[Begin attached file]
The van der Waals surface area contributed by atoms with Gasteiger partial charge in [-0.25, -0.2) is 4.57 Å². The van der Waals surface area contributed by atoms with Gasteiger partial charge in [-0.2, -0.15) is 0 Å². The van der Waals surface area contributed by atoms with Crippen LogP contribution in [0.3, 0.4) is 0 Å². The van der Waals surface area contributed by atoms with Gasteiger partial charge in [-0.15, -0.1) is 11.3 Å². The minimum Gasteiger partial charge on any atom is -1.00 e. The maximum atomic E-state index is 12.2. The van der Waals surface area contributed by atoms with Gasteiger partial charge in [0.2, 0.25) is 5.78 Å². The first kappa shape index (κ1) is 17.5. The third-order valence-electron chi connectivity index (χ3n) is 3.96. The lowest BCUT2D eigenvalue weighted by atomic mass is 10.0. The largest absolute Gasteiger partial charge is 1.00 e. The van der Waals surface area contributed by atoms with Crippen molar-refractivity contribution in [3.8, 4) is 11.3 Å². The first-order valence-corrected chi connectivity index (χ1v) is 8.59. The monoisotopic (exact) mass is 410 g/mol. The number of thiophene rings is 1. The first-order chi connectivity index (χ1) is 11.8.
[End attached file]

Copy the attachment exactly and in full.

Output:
The van der Waals surface area contributed by atoms with Gasteiger partial charge in [-0.25, -0.2) is 4.57 Å². The van der Waals surface area contributed by atoms with Gasteiger partial charge in [-0.2, -0.15) is 0 Å². The van der Waals surface area contributed by atoms with Crippen LogP contribution in [0.3, 0.4) is 0 Å². The van der Waals surface area contributed by atoms with Gasteiger partial charge in [-0.15, -0.1) is 11.3 Å². The minimum Gasteiger partial charge on any atom is -1.00 e. The maximum atomic E-state index is 12.2. The van der Waals surface area contributed by atoms with Gasteiger partial charge in [0.2, 0.25) is 5.78 Å². The first kappa shape index (κ1) is 17.5. The third-order valence-electron chi connectivity index (χ3n) is 3.96. The lowest BCUT2D eigenvalue weighted by atomic mass is 10.0. The largest absolute Gasteiger partial charge is 1.00 e. The van der Waals surface area contributed by atoms with Crippen molar-refractivity contribution in [3.8, 4) is 11.3 Å². The first-order valence-corrected chi connectivity index (χ1v) is 8.59. The monoisotopic (exact) mass is 410 g/mol. The number of thiophene rings is 1. The first-order chi connectivity index (χ1) is 11.8.